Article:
What am I instilling to my progeny: A life that is pleasing or a fear of dying?
Any of us who have children and beyond with the many grand-children we may be blessed with, our concern is always how we have accomplished a path in their minds of living without fear.
Thinking back on our own projection of growing up and the many times we may have experienced trauma through severe illnesses or mishaps that may have landed us in the hospital and saw our parents with their rosaries seeking the presence of God.
If we were fortunate enough to have parents who watched over us and ensured our adolescence through the proper instruction regarding God, prayer, and participation in the Sacraments of the Catholic Church; all attributes that placed hope before our eyes, these elements to instill faith within us the cloud of doubt could have had a basis to take over our gift of faith.
It brings me to several incidents I experienced and my concern for some grand-children who have not had the same example for them. When I was twelve years old a couple of innocent events of playing catch football ended with my hospitalization from an infection in my right knee that could not be opened for fear of a blood clot or blood poisoning. During the afternoon the doctors told my parents I had the possibility of dying. My mother stayed by my bedside no doubt in prayer.
Later that night I remember waking up and saw a priest wearing a stole, with a lighted candle on a side table and reading from a small booklet. I had recently received Confirmation and knew I was receiving Extreme-Unction, as the Sacrament of Last Rights was given to me. Early in the morning I woke my mother saying I was all wet. There was more than just the healing of the Sacrament that cured my dilemma, my father also asked God that if he healed me he would quit playing the numbers. That was a form of using bookies for the purpose of betting money.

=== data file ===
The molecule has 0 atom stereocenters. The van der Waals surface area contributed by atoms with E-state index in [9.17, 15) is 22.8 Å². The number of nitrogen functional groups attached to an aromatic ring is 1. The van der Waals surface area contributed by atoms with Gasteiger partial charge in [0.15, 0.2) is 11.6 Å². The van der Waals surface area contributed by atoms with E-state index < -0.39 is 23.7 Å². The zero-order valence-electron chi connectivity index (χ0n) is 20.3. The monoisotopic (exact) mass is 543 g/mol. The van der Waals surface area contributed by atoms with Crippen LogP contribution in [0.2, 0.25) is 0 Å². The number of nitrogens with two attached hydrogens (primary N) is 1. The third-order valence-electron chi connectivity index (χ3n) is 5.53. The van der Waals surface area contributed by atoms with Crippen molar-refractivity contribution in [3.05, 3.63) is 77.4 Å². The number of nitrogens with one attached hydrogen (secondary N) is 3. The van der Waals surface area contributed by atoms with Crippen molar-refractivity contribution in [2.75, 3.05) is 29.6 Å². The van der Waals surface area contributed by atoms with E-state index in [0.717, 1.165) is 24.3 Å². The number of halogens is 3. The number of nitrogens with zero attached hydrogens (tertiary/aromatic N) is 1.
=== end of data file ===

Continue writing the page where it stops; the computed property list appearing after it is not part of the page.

The essence of this experience became real to me since my faith had already been learned and now came alive in my presence. Again, this belief we should be learning regarding God and the very presence of Christ always being with us is not an article from a textbook, but the knowledge that we are not alone in this world of physical and spiritual needs.
Another account that has become frightening concerns my grand-children. Not all, but some that grew up with a contentious family life and the time of receiving catechesis was non-existent. As I view the many problems some of them are experiencing now the lack of developing faith is almost gone. One of them told me that there is no God and his adherence to the Big-Bang-Theory is uppermost in his mind. He is at the age where many young children are part of the Wok generation.
If this was not bad enough, his father is close to death and this young man is already in an anger that bringing the thought about God and reaching deep into this young man’s mental acceptance regarding God, mercy, and belief in the resurrection does not appear to have any meaning in his life. There seems to be nothing but bitterness to an entity he can’t place a name to. His mother is afraid to mention Christ ignoring Church or denominations. What he did not experience growing up is now almost out of reach.
I may be asked to perform the funeral rite if he has no regular church to bury him. My thoughts are what to say during my homily, not without experience but with an audience that struggles with acceptance of faith filled existence especially when the loss of a loved one is real. We must see how the resurrection is not a bad evil that confronts any one of us, but the open arms of Christ with whom we were baptized. The two entities of baptism and finally sending our soul to God at our funeral go hand-in-hand. We are welcomed into Christ’s Church, then we are welcomed into the beginning of new life with Christ’s kingdom.
These thoughts are not exclusive to me but to all parents and grand-parents who must face the reality of a generation wanting to find themselves in a twisted world where the Church and God are no longer a reality in their lives. Pray that somehow the progeny we are leaving will be filled with hope and stand as a guide to bring God back into their lives.
Ralph B. Hathaway